Dr. Brian Claxton, musician and music teacher, walks you through the best practices, creative ideas and flexible approaches for transitioning to teaching music lessons online. Watch the 40-minute workshop and 20-minute Q&A here, which was streamed live on Friday, March 27th, 2020.
- Be prepared, stay organized and have good lesson plans. You can download Brian’s example Lesson Worksheet here.
- Play to your strengths as a teacher! If you aren’t a tech wizard, don’t get bogged down by new equipment but rather keep it simple. Often, your computer’s internal microphone and speakers can get the job done. Instead, think about what your strength is in teaching – maybe hosting a deep listening session to discuss musicianship over a technique lesson could do the trick!
- WiFi lag is bound to happen so keep things flexible should it occur. If you remain creative and mindful when teaching online it is an absolutely functional replacement for in-person sessions.
- Teaching young kids can be done online with the help of parents to manage the tech and some classroom behaviors. It is more hands-on than usual for the parents but it could be a great way for them to further connect with their children and learn something new along the way.
- While the prep work between and before online lessons may feel like more work at first, the reward can be just as good or even greater when you put in those extra few minutes. Take it one step at a time.
- When considering the platform of your choice, keep the student in mind. What do they have access to? Here are the most popular platforms at this time:
- Zoom (here is a quick YouTube tutorial on how to set up Zoom for lessons)
- Google Hangouts
- Whatsapp calls
- Facebook video calls
- Microphones and cameras? Many built-in microphones and cameras on computers today will get the job done just fine. If you find that you can and want to add more equipment, go for it! But sometimes less is still more.
- Keeping the student at the center of your approach will also lend to better accountability! You can use simple tools such as a digital daily practice journal on Google docs to keep track. That way both you and your student can review the practice, answer questions and stay connected. Check out Brian’s Practice Journal Template.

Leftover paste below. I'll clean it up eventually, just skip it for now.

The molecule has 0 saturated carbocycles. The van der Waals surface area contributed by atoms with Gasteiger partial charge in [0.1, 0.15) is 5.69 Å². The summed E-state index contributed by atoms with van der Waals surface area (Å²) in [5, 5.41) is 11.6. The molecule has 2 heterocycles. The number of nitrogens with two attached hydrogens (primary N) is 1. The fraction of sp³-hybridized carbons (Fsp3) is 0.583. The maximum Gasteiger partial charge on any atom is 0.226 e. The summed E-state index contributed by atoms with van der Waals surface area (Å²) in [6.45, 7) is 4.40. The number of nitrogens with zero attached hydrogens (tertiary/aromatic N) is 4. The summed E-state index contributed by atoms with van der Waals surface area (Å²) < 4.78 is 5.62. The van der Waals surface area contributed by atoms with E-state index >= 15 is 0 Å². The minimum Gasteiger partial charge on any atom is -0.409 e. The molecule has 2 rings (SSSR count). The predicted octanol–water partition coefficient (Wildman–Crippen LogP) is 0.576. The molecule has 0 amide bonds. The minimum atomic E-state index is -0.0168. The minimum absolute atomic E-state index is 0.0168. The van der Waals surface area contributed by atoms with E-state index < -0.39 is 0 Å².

We also want to include some other known tips from around the world. Check out these sites for even more information!
- Virtual Learning Resources for Music Teachers by the National Association for Music Teachers
- Jason Heath’s Double Bass Blog on teaching online
- National Association of Teachers of Singing’s conversation on teaching online during this health crisis
Now, take a deep breath and remember the need for connection at this time. If you have more questions, please feel free to email the Music District at firstname.lastname@example.org. Happy Teaching!
About Dr. Brian Claxton:
Award-winning drummer, composer, and multi-instrumentalist Brian Claxton is known for his electrifying groove and rhythmic mastery. His diverse background includes touring internationally with jazz piano legend Monty Alexander and performing alongside Donny McCaslin, Chris Potter, Christian McBride, Dave Douglas, Randy Brecker, Nicholas Payton, and many others.
An old soul and passionate student of the history of American music, Claxton has navigated a career with one foot in the past and one foot in the future, and has a musical voice that is as diverse as his performance experience. He has released three records as a co-leader and has appeared on over thirty others.
Claxton teaches at the University of Northern Colorado, and the University of Wisconsin Eau Claire. His first record as a leader When I Get Home is available now.